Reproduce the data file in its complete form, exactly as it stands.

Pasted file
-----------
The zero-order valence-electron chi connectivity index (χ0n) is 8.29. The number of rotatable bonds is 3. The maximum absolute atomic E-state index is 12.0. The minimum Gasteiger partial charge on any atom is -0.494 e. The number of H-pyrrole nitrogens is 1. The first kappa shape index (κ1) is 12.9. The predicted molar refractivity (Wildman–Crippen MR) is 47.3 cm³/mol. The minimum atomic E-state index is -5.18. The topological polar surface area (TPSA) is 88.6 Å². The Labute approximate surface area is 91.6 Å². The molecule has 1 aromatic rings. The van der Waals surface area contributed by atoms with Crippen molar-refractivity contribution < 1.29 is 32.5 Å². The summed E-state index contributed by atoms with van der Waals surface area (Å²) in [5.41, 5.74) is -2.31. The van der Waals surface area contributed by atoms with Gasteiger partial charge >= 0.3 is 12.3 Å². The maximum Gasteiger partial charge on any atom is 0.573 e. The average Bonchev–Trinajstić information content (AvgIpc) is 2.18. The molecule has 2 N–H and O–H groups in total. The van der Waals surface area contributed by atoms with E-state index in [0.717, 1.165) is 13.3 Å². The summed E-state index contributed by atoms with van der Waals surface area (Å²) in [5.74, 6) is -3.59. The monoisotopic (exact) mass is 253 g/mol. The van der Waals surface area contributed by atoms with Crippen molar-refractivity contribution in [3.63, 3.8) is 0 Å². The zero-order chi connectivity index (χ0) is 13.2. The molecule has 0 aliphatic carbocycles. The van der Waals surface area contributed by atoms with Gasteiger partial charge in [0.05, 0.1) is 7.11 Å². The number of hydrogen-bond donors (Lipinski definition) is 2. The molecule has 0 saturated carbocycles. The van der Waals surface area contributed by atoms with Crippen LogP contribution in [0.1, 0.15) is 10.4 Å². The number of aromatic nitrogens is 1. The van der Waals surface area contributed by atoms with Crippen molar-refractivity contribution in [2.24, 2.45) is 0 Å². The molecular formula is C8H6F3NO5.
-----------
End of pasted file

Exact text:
The zero-order valence-electron chi connectivity index (χ0n) is 8.29. The number of rotatable bonds is 3. The maximum absolute atomic E-state index is 12.0. The minimum Gasteiger partial charge on any atom is -0.494 e. The number of H-pyrrole nitrogens is 1. The first kappa shape index (κ1) is 12.9. The predicted molar refractivity (Wildman–Crippen MR) is 47.3 cm³/mol. The minimum atomic E-state index is -5.18. The topological polar surface area (TPSA) is 88.6 Å². The Labute approximate surface area is 91.6 Å². The molecule has 1 aromatic rings. The van der Waals surface area contributed by atoms with Crippen molar-refractivity contribution < 1.29 is 32.5 Å². The summed E-state index contributed by atoms with van der Waals surface area (Å²) in [5.41, 5.74) is -2.31. The van der Waals surface area contributed by atoms with Gasteiger partial charge >= 0.3 is 12.3 Å². The maximum Gasteiger partial charge on any atom is 0.573 e. The average Bonchev–Trinajstić information content (AvgIpc) is 2.18. The molecule has 2 N–H and O–H groups in total. The van der Waals surface area contributed by atoms with E-state index in [0.717, 1.165) is 13.3 Å². The summed E-state index contributed by atoms with van der Waals surface area (Å²) in [5.74, 6) is -3.59. The monoisotopic (exact) mass is 253 g/mol. The van der Waals surface area contributed by atoms with Crippen molar-refractivity contribution in [3.63, 3.8) is 0 Å². The zero-order chi connectivity index (χ0) is 13.2. The molecule has 0 aliphatic carbocycles. The van der Waals surface area contributed by atoms with Gasteiger partial charge in [0.05, 0.1) is 7.11 Å². The number of hydrogen-bond donors (Lipinski definition) is 2. The molecule has 0 saturated carbocycles. The van der Waals surface area contributed by atoms with Crippen LogP contribution in [0.1, 0.15) is 10.4 Å². The number of aromatic nitrogens is 1. The van der Waals surface area contributed by atoms with Crippen molar-refractivity contribution in [2.24, 2.45) is 0 Å². The molecular formula is C8H6F3NO5.